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FIGURE 37.5
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One way to make a robotic eye. The circuit, as shown, consists of eight photocells connected to an ADC0816 8-bit, 16-input analog-to-digital converter IC. The output of each photocell is converted when selected at the Input Select lines. The ADC0816 can handle up to 16 inputs, so you can add another eight cells.
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EYES FROM STATIC CMOS MEMORY 607
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TABLE 37.2
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PARTS LIST FOR MULTICELL ROBOTIC EYE.
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ADC0816 8-bit analog-to-digital converter IC (okay to substitute another multiplexing ADC, such as the ADC0817, etc.) 2.2K resistor (adjust value to gain best response of photocells) 2.2K resistors Photocell
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All resistors have 5 or 10 percent tolerance, 1/4-watt.
2.5" 1/16" plastic (painted gray or black) 1" Photocell
8 sensor "eye" FIGURE 37.6 Mounting the photocells for an eight-cell eye.
2.5"
16 sensor "eye"
FIGURE 37.7 Mounting the photocells for a pair of four-cell eyes.
608 ROBOTIC EYES
memory, you can keep the interface to the chip simple and straightforward. In fact, all you need to do is connect some wires from the chip to your computer or microcontroller. You can sometimes find static CMOS memory chips that have already been modified for use as vision sensors. But if you cannot, you can make one yourself, using something like the 1K x 4-bit 2114L memory chip. You need to find the kind that come in a ceramic case, outfitted with a soldered metal lid. These were common in certain commercial, industrial, and military applications years ago, and they should still be available at the better electronics surplus stores. Aside from their use in ersatz robotic vision systems, these chips have such a low memory capacity (and are dog slow, to boot!) that they really aren t useful for much else. So it s a good idea to ask the store salespeople if they have any; this is the kind of stuff that collects dust in a back room.
I used the 2114 because it was fairly common in its day and is still available in many surplus outlets. However, just about any RAM chip will work. Static RAM is preferable because it is easy to hook up, but you can also use dynamic RAM chips. Consult the RAM chip s data sheet for details on how to hook it up.)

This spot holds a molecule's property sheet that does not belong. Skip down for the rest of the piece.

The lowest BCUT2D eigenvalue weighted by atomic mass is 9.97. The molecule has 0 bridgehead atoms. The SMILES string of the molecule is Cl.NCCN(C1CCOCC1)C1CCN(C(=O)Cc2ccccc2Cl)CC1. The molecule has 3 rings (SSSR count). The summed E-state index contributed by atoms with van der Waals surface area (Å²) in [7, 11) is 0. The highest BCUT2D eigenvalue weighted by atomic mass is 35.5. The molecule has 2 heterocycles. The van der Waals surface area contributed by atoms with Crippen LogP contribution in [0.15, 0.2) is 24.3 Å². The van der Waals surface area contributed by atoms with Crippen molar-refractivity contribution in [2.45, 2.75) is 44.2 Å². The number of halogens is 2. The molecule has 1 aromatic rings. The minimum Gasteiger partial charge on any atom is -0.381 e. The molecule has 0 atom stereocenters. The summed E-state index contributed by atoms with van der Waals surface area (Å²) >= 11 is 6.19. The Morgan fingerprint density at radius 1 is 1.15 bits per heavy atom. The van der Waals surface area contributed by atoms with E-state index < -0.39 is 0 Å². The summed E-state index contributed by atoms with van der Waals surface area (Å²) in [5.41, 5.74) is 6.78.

You ll need to get the metal lid off in order to expose the semiconductor die inside the chip. The best way to do this is with a small butane torch. Secure the chip in a metal vise, and carefully apply even flame over the lid. After 5 to 10 seconds, the solder should melt. Quickly remove the flame, and slip the lid all the way off. Take care not to disturb the die or the connections inside the chip, or you ll ruin it. Fig. 37.8 shows a static RAM chip with its lid removed. Do not touch the removed metal lid, or the memory chip, until they have cooled off! Fig. 37.9 is a hookup schematic for linking the 2114 with the Basic Stamp II, using all 10 address lines and all four output lines. (Each of the four output lines is connected to an LM308 precision op-amp, or requivalent.) Connect the 2114 s write enable (/WE) line to pin 14 of the Stamp, and tie the chip select (/CS) low. The program in Listing 37.1 is a demonstrator of how to read a few of the pixels inside the chip. For each memory address you use you poll the four I/O lines. Though the listing shows only the use of the base address of 0000000000 as a demonstration, you can extrapolate the concept to access all of the memory locations in the chip. A logic 1 (HIGH) on an input line means high brightness on the chip.
LISTING 37.1.
A0 A1 A2 A3 A4 A5 A6 A7 A8 A9 WE CON CON CON CON CON CON CON CON CON CON CON 4 5 6 7 8 9 10 11 12 13 14
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